A tragedy occurred in Portland, OR, just a few days ago: A idydyyirad
girl who went to bed after her dad’s birthday party was found dead 20 minutes laterÂ with a giant Mylar balloon somehow (the articles make it impossible to understand how) over her head. The theory is that perhaps she was trying to breathe in the helium to make her voice sound funny, but somehow this went hideously awry.
All of which is enough to make your heart go sort of crazy with sadness and horror. But of course, we are not allowed to leave it at that. After the death of any child in an odd tragedy, we must go on to treat it as an instructive tale, or cause for a new precaution.
I can certainly understand the parents wanting to do this. As the articles note:
Now her grieving family is warning others about the dangers of suffocation incidents involving balloons.
If her parents think that they’re saving another child with their child’s example, it may ever so slightly lighten the burden.
But when the media act as if now they have a helpful tip to give us — how to avoid a tragedy that is so rare that you could live a million lifetimes avoiding it without giving it a second thought — that’s what’s driving us mad as a country. On all four sites I found that reprinted this story, which states that even the Consumer Product Safety Commission doesn’t consider inflated balloons to pose a threat to kids, the article ends with: “At least one family would beg to differ.”
As if those ostriches at the CPSC can stick their heads in the sand, but the rest of us had better watch out or live to rue our negligence.
This, “It happened once to someone somewhere, so everyone has to worry about it all the time, everywhere” M.O. permeates our society. It’s why some parents don’t allow sleepovers. Or letting their kids stay home alone. Or wait in the car. Or walk to school. We hear the rare tragedies and are implored to consider the parents’ agonized hindsight. As if the media are doing us a favor, framing the issue for us as one of eternal regret.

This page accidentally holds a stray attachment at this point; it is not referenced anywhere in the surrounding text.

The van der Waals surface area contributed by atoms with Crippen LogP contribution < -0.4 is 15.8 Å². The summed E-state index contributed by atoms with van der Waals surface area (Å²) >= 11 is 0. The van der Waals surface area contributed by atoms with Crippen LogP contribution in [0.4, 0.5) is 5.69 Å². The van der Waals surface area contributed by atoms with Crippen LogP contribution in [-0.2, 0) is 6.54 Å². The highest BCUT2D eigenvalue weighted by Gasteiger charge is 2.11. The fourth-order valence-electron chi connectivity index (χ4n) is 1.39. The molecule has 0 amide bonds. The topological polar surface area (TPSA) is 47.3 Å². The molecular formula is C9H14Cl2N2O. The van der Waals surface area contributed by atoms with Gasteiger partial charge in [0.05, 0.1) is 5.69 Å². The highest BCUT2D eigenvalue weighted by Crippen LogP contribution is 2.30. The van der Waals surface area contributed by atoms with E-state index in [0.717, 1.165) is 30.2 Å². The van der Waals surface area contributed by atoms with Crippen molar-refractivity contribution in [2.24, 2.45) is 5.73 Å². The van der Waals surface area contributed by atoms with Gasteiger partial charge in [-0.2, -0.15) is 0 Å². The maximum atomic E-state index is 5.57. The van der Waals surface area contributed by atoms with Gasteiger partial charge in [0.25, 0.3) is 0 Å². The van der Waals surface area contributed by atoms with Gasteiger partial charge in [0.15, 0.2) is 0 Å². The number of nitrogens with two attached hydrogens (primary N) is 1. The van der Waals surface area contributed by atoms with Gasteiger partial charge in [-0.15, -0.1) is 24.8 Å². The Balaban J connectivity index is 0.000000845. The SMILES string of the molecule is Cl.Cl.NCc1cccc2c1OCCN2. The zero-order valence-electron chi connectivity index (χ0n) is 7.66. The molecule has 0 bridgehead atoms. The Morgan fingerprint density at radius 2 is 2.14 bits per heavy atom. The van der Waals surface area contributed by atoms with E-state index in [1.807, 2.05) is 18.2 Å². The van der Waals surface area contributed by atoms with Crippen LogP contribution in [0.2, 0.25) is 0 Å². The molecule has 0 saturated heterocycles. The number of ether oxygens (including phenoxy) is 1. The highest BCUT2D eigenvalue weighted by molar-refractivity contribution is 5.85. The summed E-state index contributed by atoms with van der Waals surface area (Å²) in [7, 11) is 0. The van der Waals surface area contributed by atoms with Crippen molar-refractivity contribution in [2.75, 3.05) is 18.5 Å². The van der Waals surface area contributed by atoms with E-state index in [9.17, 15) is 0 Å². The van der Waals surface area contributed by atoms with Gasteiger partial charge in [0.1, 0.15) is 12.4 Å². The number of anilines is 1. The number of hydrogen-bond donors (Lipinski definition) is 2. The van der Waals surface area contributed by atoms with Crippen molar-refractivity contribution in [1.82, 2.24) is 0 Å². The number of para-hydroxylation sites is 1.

As if. – L
One tragic story is enough to make this happy photo look sickening. Like so much of childhood!
Omg really? A balloon? Ive heard of adults dying from sucking the helium out of a balloon. But NO, no warning until a KID dies from it. I mean, come on. How stupid is that?
Yes, I saw this article a couple of days ago and was going to send it to Lenore. Wouldn’t surprise me one bit if elementary schools now banned balloons at birthday parties held for their students.. Heck, probably even high school kids too considering how our society infantilizes teenagers! Same with Chuck-E-Cheese and other venues that cater to kids. Because of this extremely rare incident, balloons at kids’ birthday parties will probably be a thing of the past.
It just amazing me how our American society over reacts to any and every negative thing that happens to a child.
I’m not even sure I’m following what happened (I guess she put a deflated or semi-deflated balloon over her head?), but I can always excuse a grieving family for talking about how it happened and sharing what they believe is helpful information.
Formal steps beyond that (or fear mongering by the news) is different.
Clicking thru the link (to another link) I found:
“The girl’s death, which has been ruled an accident, won’t be officially investigated. The family thinks she must have tried to open the 3-foot balloon and suck the helium out by putting it over her head, reports CNN. ”
a 3 foot balloon starts to make more sense (I was thinking about a regular sized mylar balloon) as to what could have transpired. Like putting a plastic bag over your head — and presumably the helium didn’t help matters. Of course, that’s pure speculation (and unfair) but I was having trouble even knowing what they’d be warning about.
It’s quite rare to be asphyxiated by a balloon, but it does happen and it’s a good idea to keep them out of beds, IMO.
I recall another case (which I’ve Googled, but can’t find) where a toddler went into a coma after a balloon popped in his face and he inhaled it. His father went to the hospital and commenced an armed standoff so he could remove his son from life support.